Ovarian hyperstimulation syndrome: a rapid review

Ovarian Hyperstimulation Syndrome

The Rapid Review series reviews the key points of a clinical review paper. The current topic: Ovarian hyperstimulation syndrome (OHSS)

The Paper: Timmons et al. (2019). Ovarian hyperstimulation syndrome: A review for emergency clinicians. American Journal of Emergency Medicine. 2019. PMID: 31097257 [paper]

This is a guest post by Dr. Noren Khamis. Noren is a second year Family Medicine resident at the University of Toronto with an interest in Emergency Medicine. She completed her Bachelor of Science at the University of Western Ontario followed by medical school at the University of British Columbia. When she’s not at the hospital she can be found training for her next triathlon or exploring hiking trails in and around the city.

What is it?

During assisted reproduction, exogenous hormones are administered to stimulate ovarian follicle production. Ovarian hyperstimulation syndrome is an abnormally excessive response to this ‘controlled ovarian stimulation’. OHSS occurs in 30% of assisted reproductive cycles, with severe OHSS occuring in 1-5% of cycles.  Risk factors include younger age, polycystic ovarian syndrome, and previous OHSS.

What is the pathophysiology?

The three main components of OHSS are:

  1. Vasodilation and capillary permeability: Fluid shifts from the intravascular to extravascular space, resulting in intravascular fluid depletion and ascites. The uterus and ovaries enlarge. Ovarian cysts may rupture or haemorrhage. In severe cases, increased intra-abdominal fluid can result in abdominal compartment syndrome, with associated liver injury and AKI.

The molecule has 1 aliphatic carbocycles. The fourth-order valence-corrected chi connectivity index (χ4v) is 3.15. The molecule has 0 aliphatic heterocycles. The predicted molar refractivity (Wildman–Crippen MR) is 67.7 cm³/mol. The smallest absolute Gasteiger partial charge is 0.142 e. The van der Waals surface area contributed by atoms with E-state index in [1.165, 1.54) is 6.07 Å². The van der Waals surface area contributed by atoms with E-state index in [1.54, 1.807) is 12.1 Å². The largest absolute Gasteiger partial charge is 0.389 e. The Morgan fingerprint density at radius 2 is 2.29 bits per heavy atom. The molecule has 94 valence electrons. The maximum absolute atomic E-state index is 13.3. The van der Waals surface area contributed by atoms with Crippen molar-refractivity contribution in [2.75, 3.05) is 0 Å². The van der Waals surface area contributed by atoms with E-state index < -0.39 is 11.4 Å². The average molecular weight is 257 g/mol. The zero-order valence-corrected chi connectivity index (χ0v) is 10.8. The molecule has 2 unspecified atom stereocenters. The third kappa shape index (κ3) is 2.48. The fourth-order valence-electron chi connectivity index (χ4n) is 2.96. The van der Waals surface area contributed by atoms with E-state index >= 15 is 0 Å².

2. Hypercoagulability: Hemoconcentration results in hypercoaguability, leading to venous or arterial thromboembolism in 10% of severe OHSS cases.
  3. Immunodeficiency: Protein losses results in decreased levels of IGA and IGG, increasing patients’ risk of infection.
Image by Mikael Häggström. CC0

What are the presenting symptoms?

In mild cases, patients present with abdominal distension, abdominal pain, and weight gain. This can be followed by vomiting and diarrhea.

In severe OHSS patients may become hemodynamically unstable secondary to intravascular fluid depletion, GI losses, and other complications (cardiac tamponade, septic shock, hemorrhagic ovarian cyst). They may be profoundly dsypneic due to pleural effusions, ARDS, or pulmonary embolism.

Patients often have a fever secondary to an inflammatory state, but may not always have a clear infectious source.

What is the workup?

  1. Physical exam: In addition to a cardiac, respiratory, and abdominal/pelvic exam, weight and abdominal girth can be measured and compared to previous values.
  2. Labs: Basic metabolic panel, VBG, serum osmolality, lactate, LFTs, bilirubin, ALP, albumin, INR/PTT, fibrinogen, bHCG
  3. Imaging: At a minimum, an ultrasound is required to visualize ovarian size and rule out alternative causes for abdominal pain and distension.

Based on the patient’s presentation, a type and screen, infectious workup, and further imaging can be considered.

What is the management?

OHSS is self-limited and management is supportive. Mild cases can be managed as an outpatient (after discussing the patient with OBGYN). In severe cases, involve your obstetrical colleagues early. Initiate fluid resuscitation with intravenous crystalloid. Manage respiratory distress with supplemental oxygen, non-invasive ventilation, or intubation as required. Correct electrolyte abnormalities and consider paracentesis for symptom relief. In patients with possible sepsis, start empiric antibiotics with a third or fourth generation cephalosporin plus metronidazole.


You can find more rapid review topics here


Cite this article as: Noren Khamis, "Ovarian hyperstimulation syndrome: a rapid review", First10EM blog, September 2, 2019. Available at: https://first10em.com/ovarian-hyperstimulation-syndrome/.

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